International Space Station receives long-awaited arrival of Boeing’s Starliner

Boeing’s Starliner spacecraft has successfully launched from pad 41 at Cape Canaveral in Florida, with two astronauts on board for its first crewed test flight. Commander Butch Wilmore and colleague Suni Williams are currently en route to the International Space Station (ISS), where they will spend a week before returning to Earth.

This milestone launch comes after a series of delays caused by technical faults, either with the capsule itself or the rocket that propelled it. Despite three previous launch attempts this year being scrubbed, the lift-off on Wednesday was textbook, with Starliner soaring into the blue sky on a United Launch Alliance rocket.

NASA Administrator Bill Nelson expressed his excitement for the mission, stating, “Two bold NASA astronauts are well on their way on this historic first test flight of a brand-new spacecraft. Boeing’s Starliner marks a new chapter of American exploration. Human spaceflight is a daring task – but that’s why it’s worth doing.”

The successful launch of Starliner is a critical milestone for the US space program, as it provides a much-needed alternative to Space X’s Crew Dragon spacecraft. Currently, it is the only shuttle available for US, European, Canadian, and Japanese astronauts to travel to and from the ISS.

If this test flight is certified by NASA, Boeing is expected to begin operational flights in spring 2025. The space agency commissioned both Space X and Boeing to develop a commercial crew capsule in 2014. While Space X successfully launched astronauts in 2020, Boeing has faced numerous challenges with its spacecraft.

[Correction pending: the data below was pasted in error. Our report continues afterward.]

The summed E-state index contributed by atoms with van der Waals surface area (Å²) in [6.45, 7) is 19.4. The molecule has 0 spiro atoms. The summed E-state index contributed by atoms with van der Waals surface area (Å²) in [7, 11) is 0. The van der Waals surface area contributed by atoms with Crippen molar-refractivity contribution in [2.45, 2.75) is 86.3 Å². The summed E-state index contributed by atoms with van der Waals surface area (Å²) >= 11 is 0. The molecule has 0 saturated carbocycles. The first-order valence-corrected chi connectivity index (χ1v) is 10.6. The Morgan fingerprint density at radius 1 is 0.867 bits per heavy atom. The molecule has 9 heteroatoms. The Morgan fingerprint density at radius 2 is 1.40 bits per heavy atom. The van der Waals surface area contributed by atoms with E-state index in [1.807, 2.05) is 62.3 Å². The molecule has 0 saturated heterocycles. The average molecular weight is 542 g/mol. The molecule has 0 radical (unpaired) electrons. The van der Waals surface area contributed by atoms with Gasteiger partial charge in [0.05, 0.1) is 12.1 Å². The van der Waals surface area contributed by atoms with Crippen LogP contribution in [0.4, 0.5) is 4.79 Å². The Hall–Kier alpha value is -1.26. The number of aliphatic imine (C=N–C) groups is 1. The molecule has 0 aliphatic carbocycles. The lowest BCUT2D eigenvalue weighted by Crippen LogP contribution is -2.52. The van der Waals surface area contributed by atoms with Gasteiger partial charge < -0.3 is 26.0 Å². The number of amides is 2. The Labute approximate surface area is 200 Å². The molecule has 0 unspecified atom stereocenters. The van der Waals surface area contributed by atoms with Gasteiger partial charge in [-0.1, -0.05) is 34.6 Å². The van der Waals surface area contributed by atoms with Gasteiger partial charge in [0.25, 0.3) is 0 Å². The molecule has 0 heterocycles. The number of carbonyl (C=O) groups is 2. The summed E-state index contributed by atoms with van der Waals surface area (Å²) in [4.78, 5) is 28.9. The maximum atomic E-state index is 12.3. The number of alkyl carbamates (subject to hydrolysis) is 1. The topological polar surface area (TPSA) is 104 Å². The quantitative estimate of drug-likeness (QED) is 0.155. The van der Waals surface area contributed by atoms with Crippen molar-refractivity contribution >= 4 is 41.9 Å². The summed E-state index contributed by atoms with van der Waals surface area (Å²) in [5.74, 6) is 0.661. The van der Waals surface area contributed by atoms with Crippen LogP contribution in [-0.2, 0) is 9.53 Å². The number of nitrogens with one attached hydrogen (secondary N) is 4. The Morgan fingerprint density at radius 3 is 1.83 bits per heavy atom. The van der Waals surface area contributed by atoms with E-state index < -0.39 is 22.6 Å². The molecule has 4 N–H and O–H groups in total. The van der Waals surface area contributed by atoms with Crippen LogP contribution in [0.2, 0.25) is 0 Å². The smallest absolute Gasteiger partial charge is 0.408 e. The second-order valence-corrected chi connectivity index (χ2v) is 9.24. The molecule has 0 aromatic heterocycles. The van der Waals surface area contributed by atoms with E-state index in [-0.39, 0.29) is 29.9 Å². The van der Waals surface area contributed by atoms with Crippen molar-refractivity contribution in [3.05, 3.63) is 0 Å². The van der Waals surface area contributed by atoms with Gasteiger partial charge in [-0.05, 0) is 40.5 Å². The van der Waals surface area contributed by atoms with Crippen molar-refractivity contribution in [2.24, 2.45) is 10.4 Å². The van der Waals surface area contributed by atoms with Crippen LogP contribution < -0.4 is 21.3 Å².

In its first uncrewed mission in 2019, a fault resulted in the capsule running out of fuel, causing the docking with the ISS to be aborted. Although a second flight in 2022 was deemed a success by NASA, there were still thruster problems that needed to be addressed before a human test flight could take place.

Issues with overheating batteries, flammable protective tape around wiring, and problems with the parachute system for the capsule’s return to Earth have all contributed to delays and added costs for Boeing. The company’s losses on the Starliner program are estimated to be around $1.5 billion.

Boeing’s aircraft division has also been under scrutiny since a disused emergency exit door blew off one of its planes shortly after take-off in January. The Federal Aviation Administration, the US air regulator, has since criticized the company’s quality control.

Despite these setbacks, the successful launch of Starliner marks an exciting time for NASA, its commercial partners, and the future of exploration. As the first female test pilot of an orbital spacecraft, Suni Williams is making history and paving the way for future missions.

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